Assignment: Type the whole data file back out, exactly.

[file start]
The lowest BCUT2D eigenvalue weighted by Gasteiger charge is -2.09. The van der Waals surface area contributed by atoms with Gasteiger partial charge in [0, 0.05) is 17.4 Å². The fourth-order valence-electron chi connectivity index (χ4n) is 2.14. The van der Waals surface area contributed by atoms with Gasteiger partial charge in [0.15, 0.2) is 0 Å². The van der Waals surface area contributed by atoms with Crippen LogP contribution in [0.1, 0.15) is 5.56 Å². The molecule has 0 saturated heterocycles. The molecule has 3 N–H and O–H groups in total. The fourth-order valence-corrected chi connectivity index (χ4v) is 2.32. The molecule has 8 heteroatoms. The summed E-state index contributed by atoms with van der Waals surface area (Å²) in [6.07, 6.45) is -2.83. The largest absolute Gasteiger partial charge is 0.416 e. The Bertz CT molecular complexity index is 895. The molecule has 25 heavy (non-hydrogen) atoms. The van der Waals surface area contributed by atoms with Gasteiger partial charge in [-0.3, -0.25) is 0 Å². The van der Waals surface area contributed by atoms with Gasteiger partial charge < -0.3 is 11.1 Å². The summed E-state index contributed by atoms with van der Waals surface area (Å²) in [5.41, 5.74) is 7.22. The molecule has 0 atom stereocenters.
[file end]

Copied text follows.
The lowest BCUT2D eigenvalue weighted by Gasteiger charge is -2.09. The van der Waals surface area contributed by atoms with Gasteiger partial charge in [0, 0.05) is 17.4 Å². The fourth-order valence-electron chi connectivity index (χ4n) is 2.14. The van der Waals surface area contributed by atoms with Gasteiger partial charge in [0.15, 0.2) is 0 Å². The van der Waals surface area contributed by atoms with Crippen LogP contribution in [0.1, 0.15) is 5.56 Å². The molecule has 0 saturated heterocycles. The molecule has 3 N–H and O–H groups in total. The fourth-order valence-corrected chi connectivity index (χ4v) is 2.32. The molecule has 8 heteroatoms. The summed E-state index contributed by atoms with van der Waals surface area (Å²) in [6.07, 6.45) is -2.83. The largest absolute Gasteiger partial charge is 0.416 e. The Bertz CT molecular complexity index is 895. The molecule has 25 heavy (non-hydrogen) atoms. The van der Waals surface area contributed by atoms with Gasteiger partial charge in [-0.3, -0.25) is 0 Å². The van der Waals surface area contributed by atoms with Gasteiger partial charge < -0.3 is 11.1 Å². The summed E-state index contributed by atoms with van der Waals surface area (Å²) in [5.41, 5.74) is 7.22. The molecule has 0 atom stereocenters.